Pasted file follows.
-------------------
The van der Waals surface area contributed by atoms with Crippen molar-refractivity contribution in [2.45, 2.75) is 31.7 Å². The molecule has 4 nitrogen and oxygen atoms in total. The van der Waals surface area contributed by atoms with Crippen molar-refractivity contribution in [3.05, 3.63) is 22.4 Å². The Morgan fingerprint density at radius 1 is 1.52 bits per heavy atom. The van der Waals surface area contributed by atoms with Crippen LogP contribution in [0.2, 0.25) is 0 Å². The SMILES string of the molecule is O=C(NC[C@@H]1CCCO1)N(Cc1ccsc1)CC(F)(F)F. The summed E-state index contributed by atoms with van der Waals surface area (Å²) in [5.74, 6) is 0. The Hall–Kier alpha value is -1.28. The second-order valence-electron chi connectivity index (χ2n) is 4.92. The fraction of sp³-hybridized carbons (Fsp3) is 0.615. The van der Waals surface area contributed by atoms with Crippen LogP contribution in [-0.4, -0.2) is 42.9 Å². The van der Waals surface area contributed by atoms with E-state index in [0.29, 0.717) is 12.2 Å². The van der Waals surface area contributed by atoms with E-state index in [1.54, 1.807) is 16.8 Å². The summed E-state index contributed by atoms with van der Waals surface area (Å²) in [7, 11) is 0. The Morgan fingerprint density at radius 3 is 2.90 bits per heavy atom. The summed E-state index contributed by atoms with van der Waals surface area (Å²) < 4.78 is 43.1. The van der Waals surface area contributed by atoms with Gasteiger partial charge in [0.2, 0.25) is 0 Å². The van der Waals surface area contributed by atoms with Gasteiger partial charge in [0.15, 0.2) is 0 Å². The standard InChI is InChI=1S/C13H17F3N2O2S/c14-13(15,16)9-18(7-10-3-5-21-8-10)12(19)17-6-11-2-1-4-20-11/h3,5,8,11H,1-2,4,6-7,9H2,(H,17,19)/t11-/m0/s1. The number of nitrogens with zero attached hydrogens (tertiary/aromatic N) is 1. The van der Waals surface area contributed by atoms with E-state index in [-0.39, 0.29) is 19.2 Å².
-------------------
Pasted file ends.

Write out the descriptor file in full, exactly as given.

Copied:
The van der Waals surface area contributed by atoms with Crippen molar-refractivity contribution in [2.45, 2.75) is 31.7 Å². The molecule has 4 nitrogen and oxygen atoms in total. The van der Waals surface area contributed by atoms with Crippen molar-refractivity contribution in [3.05, 3.63) is 22.4 Å². The Morgan fingerprint density at radius 1 is 1.52 bits per heavy atom. The van der Waals surface area contributed by atoms with Crippen LogP contribution in [0.2, 0.25) is 0 Å². The SMILES string of the molecule is O=C(NC[C@@H]1CCCO1)N(Cc1ccsc1)CC(F)(F)F. The summed E-state index contributed by atoms with van der Waals surface area (Å²) in [5.74, 6) is 0. The Hall–Kier alpha value is -1.28. The second-order valence-electron chi connectivity index (χ2n) is 4.92. The fraction of sp³-hybridized carbons (Fsp3) is 0.615. The van der Waals surface area contributed by atoms with Crippen LogP contribution in [-0.4, -0.2) is 42.9 Å². The van der Waals surface area contributed by atoms with E-state index in [0.29, 0.717) is 12.2 Å². The van der Waals surface area contributed by atoms with E-state index in [1.54, 1.807) is 16.8 Å². The summed E-state index contributed by atoms with van der Waals surface area (Å²) in [7, 11) is 0. The Morgan fingerprint density at radius 3 is 2.90 bits per heavy atom. The summed E-state index contributed by atoms with van der Waals surface area (Å²) < 4.78 is 43.1. The van der Waals surface area contributed by atoms with Gasteiger partial charge in [0.2, 0.25) is 0 Å². The van der Waals surface area contributed by atoms with Gasteiger partial charge in [0.15, 0.2) is 0 Å². The standard InChI is InChI=1S/C13H17F3N2O2S/c14-13(15,16)9-18(7-10-3-5-21-8-10)12(19)17-6-11-2-1-4-20-11/h3,5,8,11H,1-2,4,6-7,9H2,(H,17,19)/t11-/m0/s1. The number of nitrogens with zero attached hydrogens (tertiary/aromatic N) is 1. The van der Waals surface area contributed by atoms with E-state index in [-0.39, 0.29) is 19.2 Å².